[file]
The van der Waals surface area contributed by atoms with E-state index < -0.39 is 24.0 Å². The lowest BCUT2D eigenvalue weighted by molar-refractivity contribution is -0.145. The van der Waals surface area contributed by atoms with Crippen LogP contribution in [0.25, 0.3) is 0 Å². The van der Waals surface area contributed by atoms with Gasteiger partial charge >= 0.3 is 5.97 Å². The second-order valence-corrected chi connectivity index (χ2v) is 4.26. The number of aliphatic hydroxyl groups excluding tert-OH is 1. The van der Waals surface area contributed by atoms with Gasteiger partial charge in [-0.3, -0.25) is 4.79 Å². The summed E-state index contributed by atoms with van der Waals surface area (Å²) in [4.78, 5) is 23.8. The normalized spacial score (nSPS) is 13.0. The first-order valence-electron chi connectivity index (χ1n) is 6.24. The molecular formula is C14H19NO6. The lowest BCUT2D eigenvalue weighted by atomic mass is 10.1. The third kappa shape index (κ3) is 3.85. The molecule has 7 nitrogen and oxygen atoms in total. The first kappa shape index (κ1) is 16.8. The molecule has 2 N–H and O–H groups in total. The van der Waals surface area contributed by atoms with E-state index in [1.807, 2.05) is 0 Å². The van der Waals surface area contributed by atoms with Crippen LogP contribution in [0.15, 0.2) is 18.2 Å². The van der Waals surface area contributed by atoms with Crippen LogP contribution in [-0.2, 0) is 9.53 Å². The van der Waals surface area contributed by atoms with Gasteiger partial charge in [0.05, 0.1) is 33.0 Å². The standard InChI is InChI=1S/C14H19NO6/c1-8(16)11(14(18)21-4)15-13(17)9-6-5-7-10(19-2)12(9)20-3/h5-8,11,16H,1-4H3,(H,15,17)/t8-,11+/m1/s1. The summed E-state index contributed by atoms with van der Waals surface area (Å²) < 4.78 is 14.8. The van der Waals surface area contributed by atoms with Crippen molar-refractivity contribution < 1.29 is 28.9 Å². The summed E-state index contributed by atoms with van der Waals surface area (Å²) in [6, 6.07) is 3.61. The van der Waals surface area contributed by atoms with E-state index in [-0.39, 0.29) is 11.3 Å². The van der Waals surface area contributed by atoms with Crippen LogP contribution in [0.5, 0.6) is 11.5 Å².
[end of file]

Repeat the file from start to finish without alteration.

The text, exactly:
The van der Waals surface area contributed by atoms with E-state index < -0.39 is 24.0 Å². The lowest BCUT2D eigenvalue weighted by molar-refractivity contribution is -0.145. The van der Waals surface area contributed by atoms with Crippen LogP contribution in [0.25, 0.3) is 0 Å². The van der Waals surface area contributed by atoms with Gasteiger partial charge >= 0.3 is 5.97 Å². The second-order valence-corrected chi connectivity index (χ2v) is 4.26. The number of aliphatic hydroxyl groups excluding tert-OH is 1. The van der Waals surface area contributed by atoms with Gasteiger partial charge in [-0.3, -0.25) is 4.79 Å². The summed E-state index contributed by atoms with van der Waals surface area (Å²) in [4.78, 5) is 23.8. The normalized spacial score (nSPS) is 13.0. The first-order valence-electron chi connectivity index (χ1n) is 6.24. The molecular formula is C14H19NO6. The lowest BCUT2D eigenvalue weighted by atomic mass is 10.1. The third kappa shape index (κ3) is 3.85. The molecule has 7 nitrogen and oxygen atoms in total. The first kappa shape index (κ1) is 16.8. The molecule has 2 N–H and O–H groups in total. The van der Waals surface area contributed by atoms with E-state index in [1.807, 2.05) is 0 Å². The van der Waals surface area contributed by atoms with Crippen LogP contribution in [0.15, 0.2) is 18.2 Å². The van der Waals surface area contributed by atoms with Crippen LogP contribution in [-0.2, 0) is 9.53 Å². The van der Waals surface area contributed by atoms with Gasteiger partial charge in [0.05, 0.1) is 33.0 Å². The standard InChI is InChI=1S/C14H19NO6/c1-8(16)11(14(18)21-4)15-13(17)9-6-5-7-10(19-2)12(9)20-3/h5-8,11,16H,1-4H3,(H,15,17)/t8-,11+/m1/s1. The summed E-state index contributed by atoms with van der Waals surface area (Å²) < 4.78 is 14.8. The van der Waals surface area contributed by atoms with Crippen molar-refractivity contribution < 1.29 is 28.9 Å². The summed E-state index contributed by atoms with van der Waals surface area (Å²) in [6, 6.07) is 3.61. The van der Waals surface area contributed by atoms with E-state index in [-0.39, 0.29) is 11.3 Å². The van der Waals surface area contributed by atoms with Crippen LogP contribution in [0.5, 0.6) is 11.5 Å².